In today’s post, we will explore the possible solutions to the issue of Wi-Fi settings are missing on your Surface or Windows 11/10 device. Before trying any of the solutions that will be outlined in this post, make sure that the symptoms you have are the same as those described.
Wi-Fi Settings are missing on Windows or Surface device
Before you begin, check the Network & Internet settings on your Windows 11/10 device.
Select Start > Settings > Network & Internet.
You won’t be able to connect to a wireless network if Wi-Fi is not listed in Network & Internet. If Wi-Fi is missing, the Internet access icon will also be missing from your taskbar.
Below are some solutions to try in no particular order if you can’t connect to a wireless network because Wi-Fi settings aren’t visible on your Surface or Windows device.
- Restart your Surface or Windows device and check Wi-Fi settings
- Install Windows Updates
- Run the Windows Network Troubleshooter
- Verify that Wi-Fi is available in Device Manager.
Now let’s delve into the details of these recommended solutions.
1] Restart your Surface or Windows 10 and check Wi-Fi settings
If your Wi-Fi settings are missing, restart (not shut down) your Surface or Windows device, and check the Wi-Fi settings again.
- Make sure your router is connected to a working phone jack or cable connection, either directly or through a modem.
- Select Start > Power > Restart, or if you have updates pending, select Update and restart.
- After your Surface or Windows 10 device restarts, sign in.
- Select Start > Settings > Network & Internet .
- Select Airplane mode, and make sure Airplane mode is set to Off.
If Wi-Fi settings are visible, select Wi-Fi and make sure that Wi-Fi is set to On and that your network name appears in the list of available wireless networks. Select your network, and then select Connect.
If Wi-Fi settings are still missing, proceed with the next solution.
2] Install Windows Updates
Installing the latest updates can help fix many common Wi-Fi connection issues, but you’ll need to be online to download updates.
If you can’t connect to your home network or to a public wireless network at a coffee shop or library, here are other ways that you may be able to go online and get the updates:
- You can use a wired connection to go online (for example, with Ethernet to USB adapter, or with the Surface dock and Ethernet).
- You can download a single update file manually to install them. You can use another PC with internet access to download the file to a USB drive and transfer it to your Surface.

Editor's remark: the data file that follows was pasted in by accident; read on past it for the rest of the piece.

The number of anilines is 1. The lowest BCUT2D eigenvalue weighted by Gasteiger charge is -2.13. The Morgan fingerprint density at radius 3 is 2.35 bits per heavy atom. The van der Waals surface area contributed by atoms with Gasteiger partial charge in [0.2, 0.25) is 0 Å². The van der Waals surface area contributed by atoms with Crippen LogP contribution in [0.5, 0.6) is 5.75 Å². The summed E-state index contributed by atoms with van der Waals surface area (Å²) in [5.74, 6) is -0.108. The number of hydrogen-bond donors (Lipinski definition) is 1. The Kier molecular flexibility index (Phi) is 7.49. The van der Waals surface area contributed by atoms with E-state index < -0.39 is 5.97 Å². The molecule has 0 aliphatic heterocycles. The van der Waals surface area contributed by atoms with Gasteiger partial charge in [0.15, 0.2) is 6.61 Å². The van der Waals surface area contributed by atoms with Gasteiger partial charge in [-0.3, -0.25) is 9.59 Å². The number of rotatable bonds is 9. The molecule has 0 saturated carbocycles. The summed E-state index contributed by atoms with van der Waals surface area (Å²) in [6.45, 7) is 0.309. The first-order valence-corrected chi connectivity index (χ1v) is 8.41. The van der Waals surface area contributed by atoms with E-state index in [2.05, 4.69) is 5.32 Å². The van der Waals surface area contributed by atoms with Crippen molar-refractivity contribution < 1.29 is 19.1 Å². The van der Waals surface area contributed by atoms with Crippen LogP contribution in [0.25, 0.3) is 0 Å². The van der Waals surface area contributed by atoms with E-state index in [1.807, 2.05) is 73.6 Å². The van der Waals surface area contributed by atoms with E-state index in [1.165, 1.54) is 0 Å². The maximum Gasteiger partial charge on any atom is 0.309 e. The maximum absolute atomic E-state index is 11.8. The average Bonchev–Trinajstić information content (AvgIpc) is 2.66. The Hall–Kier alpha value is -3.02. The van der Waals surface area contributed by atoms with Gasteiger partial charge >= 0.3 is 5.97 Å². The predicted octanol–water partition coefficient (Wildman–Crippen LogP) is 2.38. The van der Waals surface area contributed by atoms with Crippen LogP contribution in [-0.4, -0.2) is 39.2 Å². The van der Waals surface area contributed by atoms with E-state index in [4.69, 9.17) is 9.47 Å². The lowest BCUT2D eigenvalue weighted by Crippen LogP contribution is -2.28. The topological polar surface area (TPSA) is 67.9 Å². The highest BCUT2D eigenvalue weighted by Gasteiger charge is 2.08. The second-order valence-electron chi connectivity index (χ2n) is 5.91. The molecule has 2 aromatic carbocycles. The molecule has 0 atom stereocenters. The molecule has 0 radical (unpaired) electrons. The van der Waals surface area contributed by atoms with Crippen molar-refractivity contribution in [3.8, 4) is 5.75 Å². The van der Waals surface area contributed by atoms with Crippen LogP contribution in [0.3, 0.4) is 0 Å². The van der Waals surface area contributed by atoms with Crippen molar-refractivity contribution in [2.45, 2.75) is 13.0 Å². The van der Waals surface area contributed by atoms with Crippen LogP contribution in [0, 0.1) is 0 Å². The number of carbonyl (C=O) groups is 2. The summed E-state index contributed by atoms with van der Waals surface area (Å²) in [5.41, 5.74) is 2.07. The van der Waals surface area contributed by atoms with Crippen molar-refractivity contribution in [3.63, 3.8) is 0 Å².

- If you have a Surface with built-in mobile broadband connectivity, you can use it to connect to the internet and get updates.
Once you’re online, you can then check for and install the latest updates manually.
- Select Start > Settings > Update & Security > Windows Update.
- Select Check for updates. If updates are available, they will download and install automatically.
- After the updates are installed, if your device doesn’t restart automatically, you can do it manually: Select Start > Power > Restart, or if you have updates pending, select Update and restart.
- After your device restarts, sign in.
- Repeat these steps until you see Your device is up to date after you select Check for updates.
3] Run the Windows Network Troubleshooter
Here’s how to run the Windows Network Troubleshooter that can help diagnose and fix Wi-Fi problems.
Select the Start button, and then select Settings > Network & Internet > Status > Network troubleshooter, and choose from the options.
4] Verify that Wi-Fi is available in Device Manager
In some cases, Wi-Fi may be disabled in Device Manager if Wi-Fi settings are missing on your Surface.
Here’s how to verify that Wi-Fi is available in Device Manager on your Surface or Windows device.
- In the search box in the taskbar, enter Device Manager, and select it from the results.
- Select the arrow next to Network adapters to expand the adapters list, and check to see if one of the following adapters is listed in the table below:
|Network Controller/Adapter||Surface device used in|
|Intel® Wi-Fi 6 AX201||Surface Laptop 3 (15 in. with Intel), Surface Laptop 3 (13.5 in.), and Surface Pro 7|
|Qualcomm Atheros QCA61x4A Wireless Network Adapter||Surface Go, Surface Laptop 3 (15 in. with AMD), and Surface Pro X|
|Marvell AVASTAR Network Controller||All other Surface devices|
The name of the network controller may be slightly different depending on your Surface model.
- Double-click the respective Network Controller or Adapter, select the Driver tab, and then select Disable Device.
- In the warning box, select Yes.
- Then restart the network controller by selecting Enable Device.
- Restart your Surface by selecting Start > Power > Restart, or if you have updates pending, select Update and restart.